What shall we say, then? Shall we go on sinning so that grace may increase? By no means! We are those who have died to sin; how can we live in it any longer? Or don’t you know that all of us who were baptized into Christ Jesus were baptized into his death? We were therefore buried with him through baptism into death in order that, just as Christ was raised from the dead through the glory of the Father, we too may live a new life.

For if we have been united with him in a death like his, we will certainly also be united with him in a resurrection like his. For we know that our old self was crucified with him so that the body ruled by sin might be done away with, that we should no longer be slaves to sin—because anyone who has died has been set free from sin.

Now if we died with Christ, we believe that we will also live with him. For we know that since Christ was raised from the dead, he cannot die again; death no longer has mastery over him. The death he died, he died to sin once for all; but the life he lives, he lives to God (Rom 6:1-10).

Hearing that Jesus had silenced the Sadducees, the Pharisees got together. One of them, an expert in the law, tested him with this question: “Teacher, which is the greatest commandment in the Law?”

Jesus replied: “‘Love the Lord your God with all your heart and with all your soul and with all your mind.’ This is the first and greatest commandment. And the second is like it: ‘Love your neighbor as yourself.’ All the Law and the Prophets hang on these two commandments” (Matt 22:34-40).

 

No one can serve two masters. Either you will hate the one and love the other, or you will be devoted to the one and despise the other. You cannot serve both God and money (Matt 6:24).

There is a fantastic quote out there: “The violation of any commandment is a violation of the first.” This is a direct application of Jesus’ teaching on the Greatest Commandment in Matt 22. As Jesus concludes in that passage, all of the Law and Prophets—all of God’s commandments—depend on those two principles.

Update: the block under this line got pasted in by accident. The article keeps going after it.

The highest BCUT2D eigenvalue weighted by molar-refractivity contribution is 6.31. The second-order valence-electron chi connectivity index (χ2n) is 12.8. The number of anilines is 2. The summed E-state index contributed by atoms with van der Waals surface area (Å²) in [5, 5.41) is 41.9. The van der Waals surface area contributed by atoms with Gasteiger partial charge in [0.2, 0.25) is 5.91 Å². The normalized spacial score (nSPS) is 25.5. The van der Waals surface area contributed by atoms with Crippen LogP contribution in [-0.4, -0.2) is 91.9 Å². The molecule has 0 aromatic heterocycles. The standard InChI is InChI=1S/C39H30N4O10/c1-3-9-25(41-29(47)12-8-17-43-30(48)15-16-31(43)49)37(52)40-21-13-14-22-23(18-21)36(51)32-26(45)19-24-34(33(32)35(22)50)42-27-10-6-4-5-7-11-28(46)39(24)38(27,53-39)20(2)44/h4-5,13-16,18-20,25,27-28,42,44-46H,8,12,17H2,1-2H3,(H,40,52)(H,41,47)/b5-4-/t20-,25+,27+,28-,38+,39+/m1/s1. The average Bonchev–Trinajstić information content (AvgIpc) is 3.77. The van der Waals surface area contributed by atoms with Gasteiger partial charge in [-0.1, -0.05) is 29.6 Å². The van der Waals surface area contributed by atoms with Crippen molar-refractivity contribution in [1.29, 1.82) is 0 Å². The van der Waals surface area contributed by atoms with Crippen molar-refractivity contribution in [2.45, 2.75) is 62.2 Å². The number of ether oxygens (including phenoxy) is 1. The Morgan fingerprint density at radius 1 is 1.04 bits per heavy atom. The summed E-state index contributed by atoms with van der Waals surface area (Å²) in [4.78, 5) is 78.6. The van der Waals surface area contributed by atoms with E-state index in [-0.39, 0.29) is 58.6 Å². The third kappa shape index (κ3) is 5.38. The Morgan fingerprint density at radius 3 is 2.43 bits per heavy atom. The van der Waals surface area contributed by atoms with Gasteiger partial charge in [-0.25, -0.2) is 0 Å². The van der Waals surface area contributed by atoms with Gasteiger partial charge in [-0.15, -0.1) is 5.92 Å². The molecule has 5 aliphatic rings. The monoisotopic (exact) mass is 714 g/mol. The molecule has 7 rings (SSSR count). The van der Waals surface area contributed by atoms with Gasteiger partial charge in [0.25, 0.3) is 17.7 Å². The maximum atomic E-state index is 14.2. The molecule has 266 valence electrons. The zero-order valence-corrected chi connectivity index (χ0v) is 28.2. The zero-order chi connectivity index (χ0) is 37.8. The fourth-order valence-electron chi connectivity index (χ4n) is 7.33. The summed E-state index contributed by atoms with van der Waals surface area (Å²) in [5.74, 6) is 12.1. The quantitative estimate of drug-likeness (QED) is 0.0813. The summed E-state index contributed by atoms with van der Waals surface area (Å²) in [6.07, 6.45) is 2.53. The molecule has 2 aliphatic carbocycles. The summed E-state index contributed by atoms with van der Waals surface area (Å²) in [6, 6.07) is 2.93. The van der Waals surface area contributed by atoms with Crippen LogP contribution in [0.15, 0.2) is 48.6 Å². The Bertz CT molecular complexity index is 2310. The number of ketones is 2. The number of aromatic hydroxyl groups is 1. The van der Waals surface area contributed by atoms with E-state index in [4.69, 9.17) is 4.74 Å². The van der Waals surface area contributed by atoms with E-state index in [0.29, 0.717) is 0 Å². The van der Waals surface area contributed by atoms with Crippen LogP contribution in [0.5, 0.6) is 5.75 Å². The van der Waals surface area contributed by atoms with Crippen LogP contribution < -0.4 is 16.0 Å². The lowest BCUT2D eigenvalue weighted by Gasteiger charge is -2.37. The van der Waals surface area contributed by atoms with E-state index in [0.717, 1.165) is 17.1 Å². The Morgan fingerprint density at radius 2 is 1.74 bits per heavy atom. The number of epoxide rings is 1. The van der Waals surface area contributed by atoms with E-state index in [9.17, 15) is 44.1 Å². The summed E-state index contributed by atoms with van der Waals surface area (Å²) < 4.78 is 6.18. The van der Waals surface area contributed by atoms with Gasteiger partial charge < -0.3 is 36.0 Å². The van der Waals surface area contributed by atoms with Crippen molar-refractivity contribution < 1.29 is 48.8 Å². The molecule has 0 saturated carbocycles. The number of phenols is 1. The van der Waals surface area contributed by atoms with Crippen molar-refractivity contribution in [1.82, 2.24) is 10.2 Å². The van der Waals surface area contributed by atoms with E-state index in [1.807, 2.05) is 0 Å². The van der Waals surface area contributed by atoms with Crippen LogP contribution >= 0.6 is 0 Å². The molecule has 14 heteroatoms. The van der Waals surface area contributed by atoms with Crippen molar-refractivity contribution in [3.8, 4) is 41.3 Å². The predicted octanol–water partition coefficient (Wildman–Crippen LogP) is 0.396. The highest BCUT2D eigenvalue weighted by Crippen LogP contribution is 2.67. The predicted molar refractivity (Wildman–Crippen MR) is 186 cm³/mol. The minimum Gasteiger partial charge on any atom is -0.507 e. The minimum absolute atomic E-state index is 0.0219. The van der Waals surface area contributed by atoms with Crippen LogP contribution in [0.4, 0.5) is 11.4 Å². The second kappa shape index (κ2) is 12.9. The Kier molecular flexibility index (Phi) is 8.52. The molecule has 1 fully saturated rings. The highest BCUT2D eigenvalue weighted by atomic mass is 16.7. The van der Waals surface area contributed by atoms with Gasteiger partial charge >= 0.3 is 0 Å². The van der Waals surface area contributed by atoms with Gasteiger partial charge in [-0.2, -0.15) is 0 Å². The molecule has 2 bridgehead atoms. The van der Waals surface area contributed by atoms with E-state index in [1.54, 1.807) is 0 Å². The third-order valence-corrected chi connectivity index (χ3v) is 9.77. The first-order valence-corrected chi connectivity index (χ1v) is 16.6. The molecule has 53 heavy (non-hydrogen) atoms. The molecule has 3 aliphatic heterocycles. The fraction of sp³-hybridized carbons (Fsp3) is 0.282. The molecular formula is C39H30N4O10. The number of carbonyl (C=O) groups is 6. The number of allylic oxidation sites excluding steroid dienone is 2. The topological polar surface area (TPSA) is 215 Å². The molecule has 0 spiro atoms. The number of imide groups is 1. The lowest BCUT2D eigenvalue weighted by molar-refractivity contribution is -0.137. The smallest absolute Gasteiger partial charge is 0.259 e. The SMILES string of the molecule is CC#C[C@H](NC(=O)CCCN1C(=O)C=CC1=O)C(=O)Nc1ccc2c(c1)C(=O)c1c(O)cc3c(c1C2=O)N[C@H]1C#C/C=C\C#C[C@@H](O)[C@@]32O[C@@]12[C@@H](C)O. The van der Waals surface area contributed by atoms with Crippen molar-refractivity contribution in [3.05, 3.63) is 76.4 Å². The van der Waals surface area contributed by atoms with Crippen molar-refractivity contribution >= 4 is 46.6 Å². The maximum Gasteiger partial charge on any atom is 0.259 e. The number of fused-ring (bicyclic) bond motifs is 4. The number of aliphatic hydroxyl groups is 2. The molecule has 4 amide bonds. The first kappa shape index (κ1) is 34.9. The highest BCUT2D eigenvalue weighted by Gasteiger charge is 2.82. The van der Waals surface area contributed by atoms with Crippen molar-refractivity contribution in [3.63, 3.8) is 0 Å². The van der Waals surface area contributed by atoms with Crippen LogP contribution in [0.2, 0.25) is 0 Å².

So often people have the attitude of “Oh, I sinned. Well, that’s all right. Jesus will forgive me!” And they go on sinning, assuming Jesus will forgive. Because, as Scripture says, Jesus has already forgiven. So if they’re already forgiven, what does it matter what they do?

And Paul addressed this directly in Romans 6. To continue sinning because Jesus will forgive it is unfathomable. You, who have been freed from slavery to sin by the shedding of the precious blood of God Himself, how can you then bind yourself in sin’s chains once more? It’s abomination.

As James points out in the second chapter of his letter, faith without works is dead. “Show me your faith without works,” he says, “and I will show you my faith by my works.” And we’ve talked before about how works and faith are intrinsically linked.

And if that is true, if good works spring from a living faith, then evil works must spring from a dead faith. So, then, sin is a sign of a deadness in your faith, a place of rot, a cancer in your soul.

The thing that is forgotten with the attitude of “I’ll sin because I’m already forgiven” is this: contrition.

“The sacrifices of God are a broken spirit; a broken and contrite heart, O God, you will not despise” (Ps 51:17). “The Lord is near to the brokenhearted and saves the crushed in spirit” (Ps 34:18). “For thus says the One who is high and lifted up, who inhabits eternity, whose name is Holy: ‘I dwell in the high and holy place, and also with him who is of a contrite and lowly spirit, to revive the spirit of the lowly, and to revive the heart of the contrite”’ (Isa 57:15).

The fact is, you cannot serve God and watch porn. You cannot serve God and cheat people out of money. You cannot serve God and commit violence. You cannot serve God and have sex outside of marriage, or sex with someone of the same sex as you. You cannot serve God and lie. You cannot serve God and commit injustice. You cannot serve God and harbor resentment. And so on.

Why? Because these are things that God has forbidden. And if you violate them, you are violating the first commandment: to have no other gods before God. Whether you do so directly, pursuing your own desires above God, or indirectly by doing things against your neighbor, they are all violations of the first commandment.

This is not a case of “Oh, that’s all right; Jesus will forgive me!” They are all cancers in your soul that must be brought to the Healer. You must let Him cut them out and wash them with His blood, which is the only cure.

So often, we take sin for granted. “It’s natural,” you say. “After all, I’m only human.” But sin is by its definition unnatural—that which is against the nature God created in you. It is against God’s created order, which is what is natural for you. And what’s more, it’s against God, and puts you in opposition to the one who would save you from it.

The time has come to take sin seriously. You must choose which master you will serve: God or yourself. And this is a choice you must make every moment of every day. You must commit to this path and not turn from it! So, what will you choose?

As for me and my house? We will serve the Lord! May it ever be so with you!


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